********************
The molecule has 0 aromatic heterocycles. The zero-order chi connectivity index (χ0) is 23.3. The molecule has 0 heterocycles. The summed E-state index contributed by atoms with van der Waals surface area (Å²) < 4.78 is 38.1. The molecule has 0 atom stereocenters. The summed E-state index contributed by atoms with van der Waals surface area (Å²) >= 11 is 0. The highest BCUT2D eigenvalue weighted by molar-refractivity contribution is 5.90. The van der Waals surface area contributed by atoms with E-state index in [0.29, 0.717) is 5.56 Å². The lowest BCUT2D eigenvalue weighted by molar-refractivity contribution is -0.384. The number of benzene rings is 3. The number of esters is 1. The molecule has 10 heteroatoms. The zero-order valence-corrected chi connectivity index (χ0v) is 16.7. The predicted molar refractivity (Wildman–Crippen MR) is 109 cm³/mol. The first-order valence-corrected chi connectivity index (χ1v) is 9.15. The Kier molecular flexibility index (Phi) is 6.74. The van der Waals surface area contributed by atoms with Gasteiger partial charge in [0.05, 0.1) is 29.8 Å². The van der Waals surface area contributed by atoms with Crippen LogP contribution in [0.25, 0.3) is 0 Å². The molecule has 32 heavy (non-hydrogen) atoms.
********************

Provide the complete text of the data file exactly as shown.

The molecule has 0 aromatic heterocycles. The zero-order chi connectivity index (χ0) is 23.3. The molecule has 0 heterocycles. The summed E-state index contributed by atoms with van der Waals surface area (Å²) < 4.78 is 38.1. The molecule has 0 atom stereocenters. The summed E-state index contributed by atoms with van der Waals surface area (Å²) >= 11 is 0. The highest BCUT2D eigenvalue weighted by molar-refractivity contribution is 5.90. The van der Waals surface area contributed by atoms with E-state index in [0.29, 0.717) is 5.56 Å². The lowest BCUT2D eigenvalue weighted by molar-refractivity contribution is -0.384. The number of benzene rings is 3. The number of esters is 1. The molecule has 10 heteroatoms. The zero-order valence-corrected chi connectivity index (χ0v) is 16.7. The predicted molar refractivity (Wildman–Crippen MR) is 109 cm³/mol. The first-order valence-corrected chi connectivity index (χ1v) is 9.15. The Kier molecular flexibility index (Phi) is 6.74. The van der Waals surface area contributed by atoms with Gasteiger partial charge in [0.05, 0.1) is 29.8 Å². The van der Waals surface area contributed by atoms with Crippen LogP contribution in [0.25, 0.3) is 0 Å². The molecule has 32 heavy (non-hydrogen) atoms.